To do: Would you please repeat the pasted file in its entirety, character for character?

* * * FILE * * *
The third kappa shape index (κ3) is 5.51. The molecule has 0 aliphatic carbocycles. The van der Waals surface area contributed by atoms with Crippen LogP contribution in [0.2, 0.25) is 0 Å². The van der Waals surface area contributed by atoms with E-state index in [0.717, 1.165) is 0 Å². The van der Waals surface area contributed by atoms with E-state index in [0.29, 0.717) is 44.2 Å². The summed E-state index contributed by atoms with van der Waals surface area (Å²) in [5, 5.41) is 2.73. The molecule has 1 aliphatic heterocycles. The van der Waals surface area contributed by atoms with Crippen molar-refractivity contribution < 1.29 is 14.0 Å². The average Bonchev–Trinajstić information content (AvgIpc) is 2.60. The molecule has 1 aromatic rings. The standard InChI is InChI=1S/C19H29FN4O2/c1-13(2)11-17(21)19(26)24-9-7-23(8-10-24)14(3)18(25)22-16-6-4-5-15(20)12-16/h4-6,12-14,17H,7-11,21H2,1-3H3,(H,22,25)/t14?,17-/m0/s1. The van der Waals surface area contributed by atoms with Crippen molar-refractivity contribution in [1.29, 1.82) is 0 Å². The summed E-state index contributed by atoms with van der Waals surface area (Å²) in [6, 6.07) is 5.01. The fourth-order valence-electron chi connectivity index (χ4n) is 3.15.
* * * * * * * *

The third kappa shape index (κ3) is 5.51. The molecule has 0 aliphatic carbocycles. The van der Waals surface area contributed by atoms with Crippen LogP contribution in [0.2, 0.25) is 0 Å². The van der Waals surface area contributed by atoms with E-state index in [0.717, 1.165) is 0 Å². The van der Waals surface area contributed by atoms with E-state index in [0.29, 0.717) is 44.2 Å². The summed E-state index contributed by atoms with van der Waals surface area (Å²) in [5, 5.41) is 2.73. The molecule has 1 aliphatic heterocycles. The van der Waals surface area contributed by atoms with Crippen molar-refractivity contribution < 1.29 is 14.0 Å². The average Bonchev–Trinajstić information content (AvgIpc) is 2.60. The molecule has 1 aromatic rings. The standard InChI is InChI=1S/C19H29FN4O2/c1-13(2)11-17(21)19(26)24-9-7-23(8-10-24)14(3)18(25)22-16-6-4-5-15(20)12-16/h4-6,12-14,17H,7-11,21H2,1-3H3,(H,22,25)/t14?,17-/m0/s1. The van der Waals surface area contributed by atoms with Crippen molar-refractivity contribution in [1.29, 1.82) is 0 Å². The summed E-state index contributed by atoms with van der Waals surface area (Å²) in [6, 6.07) is 5.01. The fourth-order valence-electron chi connectivity index (χ4n) is 3.15.